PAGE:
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David Perdue’s entry sets up for an ugly GOP primary in Georgia governor’s race

Perdue was endorsed by Trump, who urged him to unseat incumbent Gov. Brian Kemp after for refusing to help the then-president overturn Georgia’s 2020 election results.

Former U.S. Sen. David Perdue announced Monday that he's running in Georgia's GOP primary for governor. The move throws a wrench into Republican Gov. Brian Kemp’s plans for re-election and tees up what’s sure to be an ugly primary. 

I’m here for it all, with popcorn in hand. 

The move is surely welcome news to freshly announced Democratic candidate Stacey Abrams, who gets to watch the trio of Kemp, Perdue and their fellow GOP candidate Vernon Jordan go to war for the party's nomination ahead of the 2022 election.

Perdue lost his Senate seat to Jon Ossoff in January’s runoff election amid allegations he engaged in insider trading. (Perdue has denied the accusations.) Former President Donald Trump urged him to run for governor after Kemp refused to help Trump overturn his presidential election loss in Georgia last year.

Perdue isn’t just entering the race as a spoiler — Trump has effectively tapped him as a political assassin to take out the career of a sworn enemy.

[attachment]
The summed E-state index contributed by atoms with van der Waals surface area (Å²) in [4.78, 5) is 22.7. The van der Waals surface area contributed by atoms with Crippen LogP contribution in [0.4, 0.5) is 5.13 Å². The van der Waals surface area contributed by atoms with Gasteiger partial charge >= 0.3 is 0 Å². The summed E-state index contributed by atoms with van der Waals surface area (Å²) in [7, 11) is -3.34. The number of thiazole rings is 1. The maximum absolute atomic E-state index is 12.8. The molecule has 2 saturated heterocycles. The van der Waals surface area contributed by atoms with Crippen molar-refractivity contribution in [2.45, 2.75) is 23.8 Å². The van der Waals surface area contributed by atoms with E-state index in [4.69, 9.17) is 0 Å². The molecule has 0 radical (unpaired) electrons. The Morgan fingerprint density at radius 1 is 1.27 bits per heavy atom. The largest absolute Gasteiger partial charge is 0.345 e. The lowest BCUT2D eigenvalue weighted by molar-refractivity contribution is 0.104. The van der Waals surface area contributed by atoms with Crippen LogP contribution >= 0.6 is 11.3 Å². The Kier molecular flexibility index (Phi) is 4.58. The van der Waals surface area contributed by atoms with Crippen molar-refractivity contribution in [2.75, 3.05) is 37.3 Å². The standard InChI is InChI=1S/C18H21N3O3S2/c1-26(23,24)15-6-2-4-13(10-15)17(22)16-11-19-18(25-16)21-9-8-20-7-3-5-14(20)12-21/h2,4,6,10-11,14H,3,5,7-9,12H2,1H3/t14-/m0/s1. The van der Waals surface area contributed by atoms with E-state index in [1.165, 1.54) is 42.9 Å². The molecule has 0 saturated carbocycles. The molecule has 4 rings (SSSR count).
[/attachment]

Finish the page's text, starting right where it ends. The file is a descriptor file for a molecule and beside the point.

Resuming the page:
Former Sen. David Perdue has entered the Republican primary for Georgia governor. Curtis Compton / Atlanta Journal-Constitution via AP

In a Twitter video announcing his candidacy, Perdue targeted Abrams, but he also parroted pro-Trump talking points to bash Kemp and Georgia Secretary of State Brad Raffensperger, another official who refused to go along with Trump's election lies. Perdue said Kemp and Raffensperger are to blame for dividing the Republican Party in Georgia. 

“Look, I like Brian,” Perdue said of Kemp. “This isn’t personal. It’s simple: He has failed all of us.”

Trump has made his disdain for Kemp clear. In September, he used his platform at a rally in Georgia to call on Perdue to primary the governor. He suggested he’d welcome anyone but Kemp winning the race, including Abrams.

“Having her, I think, might be better than having your existing governor, if you want to know what I think,” Trump said, adding later: “Stacey, would you like to take his place? It’s OK with me."

Georgia clearly wasn’t Trump’s state for the taking in 2020, but that doesn’t mean he can’t help give it away to Democrats once more with his petulant involvement in the 2022 elections. 

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